State Minimum Liability Is Not Enough Coverage

State Minimum Liability Is Not Enough Coverage

March 17, 2022
Share |

Automobile Liability Insurance 

You are in the market for auto insurance and the only thing on your mind is "what's the cheapest option?" Typically, your lowest cost auto policies means state minimum coverage. While this may save you month to month it could cost you big time if you were involved in an accident.

When it comes to your auto insurance, state minimums are typically not enough and adding some additional coverage can be surprisingly affordable. 

Understanding Your Required Coverages

There are three components to vehicle liability insurance:

  • Bodily Injury Coverage Per Person
  • Bodily Injury Coverage Per Accident
  • Property Damage Coverage Per Accident

The minimum required liability coverage limits vary by state and can be shockingly low.  

  • Maryland’s minimum limits for example are $30,000 bodily injury liability per person, $60,000 bodily injury liability per accident, and $15,000 property damage liability per accident.
  • West Virginia’s required limits are $25,000 bodily injury liability per person, $50,000 bodily injury liability per accident, and $25,000 property damage liability per accident.
  • Pennsylvania’s are $15,000 bodily injury liability per person, $30,000 bodily injury liability per accident, and $5,000 property damage liability per accident.

Why The Minimum Required Limits May Not Be Adequate

 

Now let’s talk about a hypothetical claim scenario.  Let’s say you collide with a van carrying several passengers who suffer severe injuries.  In addition, the van, which is newer model, is significantly damaged.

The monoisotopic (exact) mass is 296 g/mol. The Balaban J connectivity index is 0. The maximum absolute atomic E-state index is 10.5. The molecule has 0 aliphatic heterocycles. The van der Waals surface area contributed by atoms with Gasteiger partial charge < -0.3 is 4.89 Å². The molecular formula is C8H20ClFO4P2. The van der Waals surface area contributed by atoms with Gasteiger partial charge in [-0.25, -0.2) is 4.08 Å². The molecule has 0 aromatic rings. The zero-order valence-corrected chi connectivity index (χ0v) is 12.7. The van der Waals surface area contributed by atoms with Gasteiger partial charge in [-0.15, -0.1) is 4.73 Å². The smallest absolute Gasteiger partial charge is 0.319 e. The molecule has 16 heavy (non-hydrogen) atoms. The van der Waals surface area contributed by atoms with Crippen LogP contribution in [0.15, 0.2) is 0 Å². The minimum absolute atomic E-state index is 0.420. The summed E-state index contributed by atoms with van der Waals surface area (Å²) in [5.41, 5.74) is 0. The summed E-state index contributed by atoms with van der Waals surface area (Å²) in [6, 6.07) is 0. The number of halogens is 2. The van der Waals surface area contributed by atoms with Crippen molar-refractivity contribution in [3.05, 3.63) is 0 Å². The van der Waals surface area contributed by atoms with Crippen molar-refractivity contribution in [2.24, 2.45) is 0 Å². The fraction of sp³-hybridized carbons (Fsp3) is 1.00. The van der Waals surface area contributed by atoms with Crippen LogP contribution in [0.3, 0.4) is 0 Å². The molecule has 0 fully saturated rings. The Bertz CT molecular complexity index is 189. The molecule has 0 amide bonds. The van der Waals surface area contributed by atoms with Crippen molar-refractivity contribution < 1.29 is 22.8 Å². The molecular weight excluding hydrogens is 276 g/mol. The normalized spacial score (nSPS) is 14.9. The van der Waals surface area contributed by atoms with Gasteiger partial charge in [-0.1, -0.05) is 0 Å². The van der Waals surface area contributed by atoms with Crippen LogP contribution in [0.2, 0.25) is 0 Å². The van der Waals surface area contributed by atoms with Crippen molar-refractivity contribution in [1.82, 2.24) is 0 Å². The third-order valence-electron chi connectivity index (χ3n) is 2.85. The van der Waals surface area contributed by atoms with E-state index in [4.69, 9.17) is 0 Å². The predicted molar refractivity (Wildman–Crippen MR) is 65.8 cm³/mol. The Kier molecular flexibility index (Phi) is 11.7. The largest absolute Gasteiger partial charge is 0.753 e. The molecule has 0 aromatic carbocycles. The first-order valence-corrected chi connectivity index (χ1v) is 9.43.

• Under a Maryland policy with minimum coverage limits, the liability coverage would pay up to $30,000 per person for bodily injuries caused to people in the van but not more than $60,000 in total bodily injury costs for the incident. The maximum that would be paid for the property damage to the van would be $15,000.
  • Under a West Virginia policy with minimum coverage limits, the liability coverage would pay up to $25,000 per person for bodily injuries caused to people in the van but not more than $50,000 in total bodily injury costs for the incident. The maximum that would be paid for property damage to the van would be $25,000.
  • Under a Pennsylvania policy with minimum coverage limits, the liability coverage would pay up to $15,000 per person for bodily injuries caused to people in the van but not more than $30,000 in total bodily injury costs for the incident. The maximum that would be paid for property damage to the van would be just $5,000.

As you can see, in this claims scenario, it is very likely that there would not be sufficient insurance coverage provided under the auto policy to pay for the bodily injury and property damages.  You would be responsible for paying the excess cost of the claim over your liability coverage.  The other party, or parties, could come after you personally.  You might have to take out loans or mortgages.  You might have to sell assets, or a collector could take assets forcibly.  Future earnings could be garnished through court order and the motor vehicle administration could suspend your license until you are able to pay. 

Blue Ridge Risk Partners does not recommend purchasing state minimum liability insurance.  It simply does not provide adequate protection.  So how can you protect yourself?

  • Raise your liability limits. The cost to do so can be surprisingly affordable. 
  • Consider a Personal Umbrella Policy. A Personal Umbrella Policy is insurance designed to add an extra layer of liability coverage over and above other insurance policies, such as auto or home insurance.

Want to learn more or review your policy? Reach out to Paula Rhoderick today.